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Lebanon News

Jumblatt warns against corruption in gas and oil sector

File - Walid Jumblatt attends a ceremony in Beirut, Tuesday, March 4, 2014. (The Daily Star/Mahmoud Kheir)

BEIRUT: Progressive Socialist Party leader Walid Jumblatt has questioned the management of Lebanon’s potential gas and oil reserves, warning against subjecting Lebanon’s national resources to political dueling.

“I questioned the withdrawal of some of the major oil companies from bidding in the Lebanese oil market,” he said in his weekly column in the PSP’s newspaper, warning that “local mismanagement of the oil industry treated Lebanese oil not as a national treasure but as a competition between the heads.”

Jumblatt also called for heading off any corruption in the sector.

Political hurdles have slowed progress on the exploration for potential oil and gas off Lebanon’s coast, where seismic surveys have suggested that the country could have sizeable reserves.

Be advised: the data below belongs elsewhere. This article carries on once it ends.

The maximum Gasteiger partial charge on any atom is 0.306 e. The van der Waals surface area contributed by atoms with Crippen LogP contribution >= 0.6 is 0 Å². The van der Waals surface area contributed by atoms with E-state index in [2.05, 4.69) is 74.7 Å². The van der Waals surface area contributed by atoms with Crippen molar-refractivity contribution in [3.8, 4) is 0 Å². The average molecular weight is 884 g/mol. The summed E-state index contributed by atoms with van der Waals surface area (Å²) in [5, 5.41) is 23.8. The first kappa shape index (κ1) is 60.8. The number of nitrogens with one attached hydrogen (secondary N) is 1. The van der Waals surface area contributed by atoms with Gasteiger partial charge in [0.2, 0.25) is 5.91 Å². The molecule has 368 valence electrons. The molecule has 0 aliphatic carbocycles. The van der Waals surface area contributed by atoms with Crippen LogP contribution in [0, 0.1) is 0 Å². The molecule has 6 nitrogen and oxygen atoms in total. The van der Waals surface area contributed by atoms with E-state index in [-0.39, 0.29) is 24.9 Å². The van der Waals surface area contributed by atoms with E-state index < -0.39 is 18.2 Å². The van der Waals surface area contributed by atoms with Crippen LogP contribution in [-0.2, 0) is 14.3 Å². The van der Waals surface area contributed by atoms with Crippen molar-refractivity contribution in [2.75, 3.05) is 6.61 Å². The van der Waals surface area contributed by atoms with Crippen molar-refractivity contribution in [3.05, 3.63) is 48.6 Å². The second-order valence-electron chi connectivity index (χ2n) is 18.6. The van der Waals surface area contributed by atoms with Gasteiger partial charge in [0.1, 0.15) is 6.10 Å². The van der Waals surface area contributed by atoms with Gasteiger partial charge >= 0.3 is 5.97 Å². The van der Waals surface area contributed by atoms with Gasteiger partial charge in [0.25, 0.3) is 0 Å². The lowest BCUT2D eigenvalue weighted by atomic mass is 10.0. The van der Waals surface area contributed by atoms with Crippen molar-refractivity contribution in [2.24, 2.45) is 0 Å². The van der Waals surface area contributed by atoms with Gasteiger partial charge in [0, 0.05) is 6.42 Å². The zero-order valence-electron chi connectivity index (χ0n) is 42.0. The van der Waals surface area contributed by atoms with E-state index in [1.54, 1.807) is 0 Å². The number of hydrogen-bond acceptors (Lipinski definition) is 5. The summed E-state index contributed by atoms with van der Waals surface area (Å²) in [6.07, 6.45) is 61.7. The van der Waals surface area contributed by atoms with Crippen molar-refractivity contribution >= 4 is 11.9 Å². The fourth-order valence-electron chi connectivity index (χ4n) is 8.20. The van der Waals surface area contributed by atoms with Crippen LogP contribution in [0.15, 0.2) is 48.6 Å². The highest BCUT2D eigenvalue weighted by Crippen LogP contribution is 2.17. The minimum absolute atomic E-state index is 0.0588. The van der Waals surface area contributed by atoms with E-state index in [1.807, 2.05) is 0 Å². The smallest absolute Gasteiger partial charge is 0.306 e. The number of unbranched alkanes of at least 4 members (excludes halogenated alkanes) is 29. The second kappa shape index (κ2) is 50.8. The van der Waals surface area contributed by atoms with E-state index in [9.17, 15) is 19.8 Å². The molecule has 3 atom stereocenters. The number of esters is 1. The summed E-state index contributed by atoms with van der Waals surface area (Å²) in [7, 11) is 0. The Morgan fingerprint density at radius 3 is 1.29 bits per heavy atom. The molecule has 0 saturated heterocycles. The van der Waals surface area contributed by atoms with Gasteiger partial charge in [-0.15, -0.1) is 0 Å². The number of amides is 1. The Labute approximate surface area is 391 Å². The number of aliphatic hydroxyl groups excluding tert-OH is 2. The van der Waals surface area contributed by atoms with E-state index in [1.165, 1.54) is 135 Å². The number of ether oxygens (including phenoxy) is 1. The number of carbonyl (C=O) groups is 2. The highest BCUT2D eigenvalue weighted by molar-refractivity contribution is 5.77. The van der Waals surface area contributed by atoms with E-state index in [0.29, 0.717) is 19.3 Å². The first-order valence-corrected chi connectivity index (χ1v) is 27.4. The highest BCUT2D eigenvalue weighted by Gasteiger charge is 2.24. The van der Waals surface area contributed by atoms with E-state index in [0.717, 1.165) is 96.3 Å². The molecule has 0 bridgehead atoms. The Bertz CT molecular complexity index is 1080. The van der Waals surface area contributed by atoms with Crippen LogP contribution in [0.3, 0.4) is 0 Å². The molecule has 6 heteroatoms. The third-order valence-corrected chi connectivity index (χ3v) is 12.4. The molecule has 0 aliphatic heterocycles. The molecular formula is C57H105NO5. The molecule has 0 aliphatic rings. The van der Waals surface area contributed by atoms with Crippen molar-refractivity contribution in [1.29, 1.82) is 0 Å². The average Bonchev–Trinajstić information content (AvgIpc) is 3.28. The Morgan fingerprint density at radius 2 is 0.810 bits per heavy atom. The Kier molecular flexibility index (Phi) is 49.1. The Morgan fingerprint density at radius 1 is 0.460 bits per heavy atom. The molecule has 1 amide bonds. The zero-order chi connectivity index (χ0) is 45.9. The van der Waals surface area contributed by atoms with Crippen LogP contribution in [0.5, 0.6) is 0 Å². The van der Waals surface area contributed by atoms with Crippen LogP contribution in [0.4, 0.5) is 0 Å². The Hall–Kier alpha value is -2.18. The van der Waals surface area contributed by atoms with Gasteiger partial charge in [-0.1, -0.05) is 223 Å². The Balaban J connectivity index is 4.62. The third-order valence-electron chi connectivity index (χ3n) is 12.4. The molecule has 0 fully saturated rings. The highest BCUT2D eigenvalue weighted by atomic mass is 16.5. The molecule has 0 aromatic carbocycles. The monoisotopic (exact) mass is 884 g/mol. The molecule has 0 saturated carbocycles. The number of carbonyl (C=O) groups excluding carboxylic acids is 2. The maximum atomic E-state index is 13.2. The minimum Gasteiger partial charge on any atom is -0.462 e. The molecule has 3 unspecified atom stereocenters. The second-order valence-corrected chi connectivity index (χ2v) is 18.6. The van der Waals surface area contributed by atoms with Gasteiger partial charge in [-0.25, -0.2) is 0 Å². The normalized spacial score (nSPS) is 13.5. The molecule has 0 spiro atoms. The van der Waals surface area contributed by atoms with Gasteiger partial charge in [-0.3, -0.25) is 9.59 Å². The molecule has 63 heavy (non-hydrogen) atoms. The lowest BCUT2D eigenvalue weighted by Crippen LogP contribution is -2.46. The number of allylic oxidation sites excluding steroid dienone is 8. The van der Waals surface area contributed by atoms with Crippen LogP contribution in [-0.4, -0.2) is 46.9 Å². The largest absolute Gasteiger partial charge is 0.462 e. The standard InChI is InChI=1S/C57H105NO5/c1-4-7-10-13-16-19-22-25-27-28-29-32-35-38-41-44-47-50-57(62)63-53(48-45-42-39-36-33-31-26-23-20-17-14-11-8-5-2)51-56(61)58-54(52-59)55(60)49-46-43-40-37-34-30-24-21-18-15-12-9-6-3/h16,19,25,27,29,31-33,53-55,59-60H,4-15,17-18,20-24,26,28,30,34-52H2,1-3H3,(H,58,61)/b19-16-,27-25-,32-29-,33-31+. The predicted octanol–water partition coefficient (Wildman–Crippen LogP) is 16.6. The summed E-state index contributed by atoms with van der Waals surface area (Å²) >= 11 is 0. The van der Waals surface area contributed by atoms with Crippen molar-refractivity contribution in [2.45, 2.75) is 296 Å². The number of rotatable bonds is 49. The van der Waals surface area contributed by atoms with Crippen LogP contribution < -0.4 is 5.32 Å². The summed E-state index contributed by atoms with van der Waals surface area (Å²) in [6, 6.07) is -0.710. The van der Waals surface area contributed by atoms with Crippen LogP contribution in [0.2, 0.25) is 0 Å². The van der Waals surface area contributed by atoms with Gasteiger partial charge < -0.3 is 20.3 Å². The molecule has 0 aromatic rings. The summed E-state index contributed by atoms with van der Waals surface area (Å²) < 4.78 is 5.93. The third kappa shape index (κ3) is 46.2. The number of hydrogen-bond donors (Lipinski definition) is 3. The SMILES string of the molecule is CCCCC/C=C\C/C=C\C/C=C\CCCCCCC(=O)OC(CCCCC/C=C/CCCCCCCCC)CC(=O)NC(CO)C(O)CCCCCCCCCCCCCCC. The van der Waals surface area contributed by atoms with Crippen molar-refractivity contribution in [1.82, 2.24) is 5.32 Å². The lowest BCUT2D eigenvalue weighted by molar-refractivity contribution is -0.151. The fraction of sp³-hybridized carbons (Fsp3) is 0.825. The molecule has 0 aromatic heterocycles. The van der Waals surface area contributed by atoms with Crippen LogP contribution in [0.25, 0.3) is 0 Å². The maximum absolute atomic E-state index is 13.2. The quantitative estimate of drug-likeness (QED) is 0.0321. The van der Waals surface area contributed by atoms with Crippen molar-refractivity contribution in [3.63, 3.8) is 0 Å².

The Cabinet has failed to pass two decrees needed to proceed with a licensing round for offshore drilling.

The Chouf MP also called for a large development program for the town of Arsal and urged the construction of refugee camps for displaced Syrians.

Jumblatt spoke of the importance of “implementing development plans to achieve a qualitative rather than superficial change, to lift injustice from people who are not only facing harsh living conditions, but also care for 100,000 displaced Syrians.”

The party head said that current conditions necessitated the formation of refugee camps for displaced Syrians and suggested appointing of one of the country’s security forces to monitor refugees. Jumblatt said security forces must distinguish between the majority of refugees who were innocent and a minority that aimed to carry out terrorist acts.

“After the experience of Arsal, we should seriously reconsider the formation of refugee camps, due to the positive security outcome it would have and not just because it contributes to organizing Syrian aid.”

Jumblatt warned of an impending economic crisis, saying the national debt had increased as a result of the political and security climate in the region. He also raised questions about funding the 10,000 new Army recruits.

 
A version of this article appeared in the print edition of The Daily Star on August 12, 2014, on page 3.

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